High school coaches should be judged not on the win/loss record of a team, but rather on the general experiences of the members of the team. Now, that might be easier said than done these days, especially in this litigious society where you simply cannot please everyone, and those who are not pleased may try to find some legal loophole that might be the catalyst to a ridiculous law suit, but the idea is still true. If a team goes 3-20 on the season, but the kids have a good time, the coach shouldn't just be outright fired! Maybe the kids were just terrible in that school! And that is supposed to cost the coach his job?
I know it's a lot easier said than done based on the variables that come with each specific case. But perhaps even a few administrators can consider this argument and realize that the success and failure of a team may not rely on wins and losses, but on the experience of the student-athletes.
I know the World Baseball Classic is a distant memory from earlier this year, so I swear this will hopefully be the final post about it until it comes back around in four years.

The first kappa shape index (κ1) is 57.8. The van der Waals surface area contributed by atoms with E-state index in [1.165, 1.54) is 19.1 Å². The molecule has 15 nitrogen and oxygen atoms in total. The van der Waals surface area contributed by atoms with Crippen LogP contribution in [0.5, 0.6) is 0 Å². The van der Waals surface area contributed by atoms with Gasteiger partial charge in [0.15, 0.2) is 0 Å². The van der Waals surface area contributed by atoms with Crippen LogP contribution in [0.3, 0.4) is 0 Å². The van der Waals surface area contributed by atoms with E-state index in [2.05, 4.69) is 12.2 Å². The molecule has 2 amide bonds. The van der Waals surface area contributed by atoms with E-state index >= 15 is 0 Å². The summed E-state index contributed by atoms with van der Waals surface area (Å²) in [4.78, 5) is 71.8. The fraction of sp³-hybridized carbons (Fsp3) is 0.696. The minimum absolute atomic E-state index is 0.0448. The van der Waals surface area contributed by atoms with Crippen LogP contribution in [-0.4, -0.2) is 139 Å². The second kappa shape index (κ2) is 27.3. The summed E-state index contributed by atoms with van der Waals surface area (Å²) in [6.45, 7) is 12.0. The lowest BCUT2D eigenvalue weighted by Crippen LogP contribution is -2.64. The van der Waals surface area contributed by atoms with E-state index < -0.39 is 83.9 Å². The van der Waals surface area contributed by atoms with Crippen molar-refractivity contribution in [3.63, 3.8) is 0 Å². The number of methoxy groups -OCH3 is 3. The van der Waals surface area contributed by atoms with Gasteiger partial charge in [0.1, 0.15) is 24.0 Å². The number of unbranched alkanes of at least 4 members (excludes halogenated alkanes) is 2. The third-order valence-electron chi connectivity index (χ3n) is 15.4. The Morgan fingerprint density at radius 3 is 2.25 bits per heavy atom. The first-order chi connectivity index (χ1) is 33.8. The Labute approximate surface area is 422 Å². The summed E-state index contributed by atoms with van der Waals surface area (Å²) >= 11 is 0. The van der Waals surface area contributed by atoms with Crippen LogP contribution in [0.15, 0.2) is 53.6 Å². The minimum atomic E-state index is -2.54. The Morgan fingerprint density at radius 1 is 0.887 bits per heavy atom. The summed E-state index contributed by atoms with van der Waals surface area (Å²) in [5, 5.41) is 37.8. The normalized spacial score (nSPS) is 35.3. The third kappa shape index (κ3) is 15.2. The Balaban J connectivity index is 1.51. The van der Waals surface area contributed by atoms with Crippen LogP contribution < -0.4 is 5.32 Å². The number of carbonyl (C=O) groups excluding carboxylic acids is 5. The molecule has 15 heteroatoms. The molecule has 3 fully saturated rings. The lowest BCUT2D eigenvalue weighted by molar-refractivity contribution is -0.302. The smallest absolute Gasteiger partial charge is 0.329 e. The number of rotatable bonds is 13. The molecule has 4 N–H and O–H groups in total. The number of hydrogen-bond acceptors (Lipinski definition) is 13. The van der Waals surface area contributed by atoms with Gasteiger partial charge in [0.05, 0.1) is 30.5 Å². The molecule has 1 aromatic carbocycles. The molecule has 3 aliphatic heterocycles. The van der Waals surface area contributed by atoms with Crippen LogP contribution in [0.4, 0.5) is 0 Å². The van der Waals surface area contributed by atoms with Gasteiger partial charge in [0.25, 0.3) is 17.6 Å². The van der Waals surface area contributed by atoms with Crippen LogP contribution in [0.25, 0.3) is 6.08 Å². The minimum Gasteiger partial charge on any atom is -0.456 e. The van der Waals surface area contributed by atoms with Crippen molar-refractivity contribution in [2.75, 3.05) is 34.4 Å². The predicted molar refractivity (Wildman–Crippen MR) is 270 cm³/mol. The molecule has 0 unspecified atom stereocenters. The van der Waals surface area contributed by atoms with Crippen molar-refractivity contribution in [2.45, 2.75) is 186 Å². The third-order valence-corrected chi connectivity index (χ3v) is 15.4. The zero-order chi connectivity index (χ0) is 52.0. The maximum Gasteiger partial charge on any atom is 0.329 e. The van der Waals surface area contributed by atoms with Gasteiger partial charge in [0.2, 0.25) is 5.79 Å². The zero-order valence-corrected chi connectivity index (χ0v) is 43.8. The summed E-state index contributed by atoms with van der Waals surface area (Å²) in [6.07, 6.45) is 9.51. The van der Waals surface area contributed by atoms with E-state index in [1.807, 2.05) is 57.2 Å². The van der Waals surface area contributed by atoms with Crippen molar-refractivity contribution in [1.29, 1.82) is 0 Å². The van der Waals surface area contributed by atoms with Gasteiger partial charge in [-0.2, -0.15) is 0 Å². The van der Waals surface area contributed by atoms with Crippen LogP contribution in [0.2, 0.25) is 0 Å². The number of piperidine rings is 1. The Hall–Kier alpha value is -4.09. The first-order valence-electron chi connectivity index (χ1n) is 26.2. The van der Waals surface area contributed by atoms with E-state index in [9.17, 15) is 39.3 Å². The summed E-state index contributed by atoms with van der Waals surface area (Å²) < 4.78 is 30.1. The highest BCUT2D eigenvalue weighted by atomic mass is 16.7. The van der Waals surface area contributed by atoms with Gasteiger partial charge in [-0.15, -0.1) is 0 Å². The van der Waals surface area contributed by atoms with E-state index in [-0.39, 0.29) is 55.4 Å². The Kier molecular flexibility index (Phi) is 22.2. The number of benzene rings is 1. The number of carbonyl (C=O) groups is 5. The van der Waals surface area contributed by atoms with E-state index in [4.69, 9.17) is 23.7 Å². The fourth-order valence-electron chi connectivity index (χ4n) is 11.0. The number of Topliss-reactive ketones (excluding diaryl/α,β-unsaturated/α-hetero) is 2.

Although Team USA won the tournament, it really felt like there were no winners based on the amount of poor sportsmanship that flowed through the entire event. We've already discussed how the Netherlands complained a lot as well as Adrian Gonzalez and Team Mexico being poor sports about the tie breaking rules. We may have also considered the fact that the number of ejections in the tournament was incredibly way too high, featuring three members of Team Columbia, Tony Pena (manager of the Dominican Republic), and even Andrew McCutchen from Team USA. Ultimately, for every moment of good sportsmanship (such as the pregame sportsmanship exchange), there was an equal moment of poor sportsmanship (such as anything just listed).
Poor sportsmanship found its way into the championship round as well. As tensions between the Netherlands and Puerto Rico heated during their semi-final match, one specific shot of Javier Baez giving demeaning hand gestures to the Netherlands proved just how mature some players are. Even Team USA called out Puerto Rico for their hasty plans to celebrate a championship before it was won, although Puerto Rico has gone on record stating that the message was misinterpreted. Who knows if bad blood will always run between Yadier Molina and Adam Jones?